Let's not get back to normal. The commemoration has not been properly done until we have honored the profound effect that last year's national tragedy had on society during the aftermath of the attack.
What do you mean, you don't remember that part? That you remember the pain and have sustained the patriotism, and what more could there be?
Miss Manners is distraught. You promised at the time that you would never forget. You declared that the world had changed forever, and you were changing your life to go with it. And it wasn't just the loss of security to which you were referring, but the gain in civility.
A year ago, the terrorism attack unexpectedly exploded the belief that Americans are terminally selfish and rude. Nobody had believed this assessment more fervently than Americans themselves, although naturally it was not themselves they meant.
Deploring the rudeness of other Americans (and developing fiendishly rude punishments for them) was the national sport. It seemed to be everyone out for himself or herself. A unit of more than one person was called The Dysfunctional Family.
Then, disaster hit, and everything changed in an instant.
Relatives turned out to be deeply devoted to one another. Not only were those missing and killed the subject of intense emotion, but families who were far from danger started checking in with one another and expressing their appreciation. Those whom cynicism had made wary of forming new families wanted to get married.
Friends who had drifted apart or who had become estranged got back in touch and resolved their quarrels. The emotional content had come to seem more important than whether they still had matching interests (and perhaps incomes).
Strangers tried to make themselves useful to one another. There were massive efforts to be compassionate to those in need and considerate of those whom they had been shoving aside.
The techniques of tact were quickly learned: that "being in a hurry" is no justification for failing to realize that others could have equal or greater claims to urgency. Petty concerns that may seem important do not matter all that much. That workers who put themselves into danger to help others are even more heroic than famous athletes and singers. That funerals are obligatory occasions of solemn and formal dignity, not optional parties where the guest of honor happens to be missing. That bereavement is a tragic fact of life, not a problem that can be overcome in stages, and that, therefore, the word "closure" should be jettisoned.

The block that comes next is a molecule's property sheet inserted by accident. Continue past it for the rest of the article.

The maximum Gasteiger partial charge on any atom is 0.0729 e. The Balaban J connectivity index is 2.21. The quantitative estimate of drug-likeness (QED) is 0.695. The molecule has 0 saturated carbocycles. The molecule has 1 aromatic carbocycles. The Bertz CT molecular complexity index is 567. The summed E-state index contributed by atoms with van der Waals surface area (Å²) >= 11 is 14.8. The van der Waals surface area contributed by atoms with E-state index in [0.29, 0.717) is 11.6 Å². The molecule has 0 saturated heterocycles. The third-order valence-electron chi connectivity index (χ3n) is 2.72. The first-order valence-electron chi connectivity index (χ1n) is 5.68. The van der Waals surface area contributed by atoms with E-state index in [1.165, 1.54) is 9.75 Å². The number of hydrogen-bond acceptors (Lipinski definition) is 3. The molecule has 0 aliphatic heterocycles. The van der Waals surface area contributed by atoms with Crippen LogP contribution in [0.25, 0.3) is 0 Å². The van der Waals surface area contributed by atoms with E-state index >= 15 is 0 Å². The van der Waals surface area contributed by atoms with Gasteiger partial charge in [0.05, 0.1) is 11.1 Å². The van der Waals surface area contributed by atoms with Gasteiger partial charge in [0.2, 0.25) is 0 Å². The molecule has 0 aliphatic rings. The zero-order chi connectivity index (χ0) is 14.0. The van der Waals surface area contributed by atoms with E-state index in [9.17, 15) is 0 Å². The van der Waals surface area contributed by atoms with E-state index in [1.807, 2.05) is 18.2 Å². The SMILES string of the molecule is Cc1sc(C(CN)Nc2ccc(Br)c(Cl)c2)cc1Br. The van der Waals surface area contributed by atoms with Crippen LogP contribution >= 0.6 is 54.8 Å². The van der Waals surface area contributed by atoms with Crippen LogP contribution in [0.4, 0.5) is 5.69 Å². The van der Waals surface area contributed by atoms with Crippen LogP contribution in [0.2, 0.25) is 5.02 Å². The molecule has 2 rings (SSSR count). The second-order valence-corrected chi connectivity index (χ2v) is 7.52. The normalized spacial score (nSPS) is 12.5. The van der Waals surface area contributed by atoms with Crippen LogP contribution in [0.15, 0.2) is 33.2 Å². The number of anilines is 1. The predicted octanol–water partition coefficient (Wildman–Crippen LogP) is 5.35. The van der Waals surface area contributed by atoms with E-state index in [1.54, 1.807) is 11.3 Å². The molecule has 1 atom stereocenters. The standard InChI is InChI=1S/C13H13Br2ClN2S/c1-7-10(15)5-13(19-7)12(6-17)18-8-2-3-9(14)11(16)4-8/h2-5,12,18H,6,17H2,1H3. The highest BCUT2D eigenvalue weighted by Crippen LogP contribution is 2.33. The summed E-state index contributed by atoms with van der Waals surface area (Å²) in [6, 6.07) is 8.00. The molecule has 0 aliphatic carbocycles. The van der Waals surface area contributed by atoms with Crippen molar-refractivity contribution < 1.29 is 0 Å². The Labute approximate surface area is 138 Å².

So, despite the horrendous circumstances, society became strangely pleasant. The worse the situation, the more inspiring humanity became.
For all her scolding over the years, Miss Manners already knew that Americans had all this in them. It is demonstrated every time there is a large scale disaster. Whenever there is an earthquake, famine, war, plague, hurricane or flood, Americans rush to help -- not just in their own towns, or even just in their own country, but wherever it happens.
And they always seem to come away with that exhilarating feeling of solidarity that comes with working for the common good, rather than the comparatively paltry satisfaction of merely making their own way, heedless of the welfare of others.
Then, for most people, the feeling passes, and it is back to business as usual.
DEAR MISS MANNERS: Please settle an old, and friendly, cork coaster argument among members of my bridge club. I believe a coaster should be used cork-side up. My friends, all seven of them, believe the cork side should be down with the slippery picture-side up.
As silly as this sounds, I would like to go to bridge with proof from you that I am correct. But am I? Thanks for your answer, even if I'm wrong.
GENTLE READER: You're welcome. You're wrong.